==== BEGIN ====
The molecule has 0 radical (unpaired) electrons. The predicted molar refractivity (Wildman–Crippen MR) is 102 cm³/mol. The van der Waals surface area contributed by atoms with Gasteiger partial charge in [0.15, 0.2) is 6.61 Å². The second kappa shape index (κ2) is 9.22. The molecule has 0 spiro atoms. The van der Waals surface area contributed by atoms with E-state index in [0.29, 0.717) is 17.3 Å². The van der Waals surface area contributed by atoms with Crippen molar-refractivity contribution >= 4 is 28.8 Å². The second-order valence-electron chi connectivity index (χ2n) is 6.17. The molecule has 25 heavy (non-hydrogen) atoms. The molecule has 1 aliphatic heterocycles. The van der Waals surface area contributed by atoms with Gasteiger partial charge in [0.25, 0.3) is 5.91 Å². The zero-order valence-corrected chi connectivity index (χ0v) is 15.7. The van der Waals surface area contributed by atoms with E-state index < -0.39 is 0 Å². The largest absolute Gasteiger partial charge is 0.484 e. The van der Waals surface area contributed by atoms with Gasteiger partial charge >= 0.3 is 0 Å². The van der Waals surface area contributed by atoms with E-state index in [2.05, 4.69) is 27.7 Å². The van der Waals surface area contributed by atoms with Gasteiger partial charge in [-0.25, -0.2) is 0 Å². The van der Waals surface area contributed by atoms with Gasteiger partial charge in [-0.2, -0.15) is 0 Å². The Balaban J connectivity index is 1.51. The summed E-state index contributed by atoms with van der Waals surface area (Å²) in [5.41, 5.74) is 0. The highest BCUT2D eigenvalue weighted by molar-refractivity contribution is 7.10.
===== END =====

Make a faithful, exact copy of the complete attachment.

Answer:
The molecule has 0 radical (unpaired) electrons. The predicted molar refractivity (Wildman–Crippen MR) is 102 cm³/mol. The van der Waals surface area contributed by atoms with Gasteiger partial charge in [0.15, 0.2) is 6.61 Å². The second kappa shape index (κ2) is 9.22. The molecule has 0 spiro atoms. The van der Waals surface area contributed by atoms with E-state index in [0.29, 0.717) is 17.3 Å². The van der Waals surface area contributed by atoms with Crippen molar-refractivity contribution >= 4 is 28.8 Å². The second-order valence-electron chi connectivity index (χ2n) is 6.17. The molecule has 25 heavy (non-hydrogen) atoms. The molecule has 1 aliphatic heterocycles. The van der Waals surface area contributed by atoms with Gasteiger partial charge in [0.25, 0.3) is 5.91 Å². The zero-order valence-corrected chi connectivity index (χ0v) is 15.7. The van der Waals surface area contributed by atoms with E-state index < -0.39 is 0 Å². The largest absolute Gasteiger partial charge is 0.484 e. The van der Waals surface area contributed by atoms with Gasteiger partial charge >= 0.3 is 0 Å². The van der Waals surface area contributed by atoms with E-state index in [2.05, 4.69) is 27.7 Å². The van der Waals surface area contributed by atoms with Gasteiger partial charge in [-0.25, -0.2) is 0 Å². The van der Waals surface area contributed by atoms with Gasteiger partial charge in [-0.2, -0.15) is 0 Å². The Balaban J connectivity index is 1.51. The summed E-state index contributed by atoms with van der Waals surface area (Å²) in [5.41, 5.74) is 0. The highest BCUT2D eigenvalue weighted by molar-refractivity contribution is 7.10.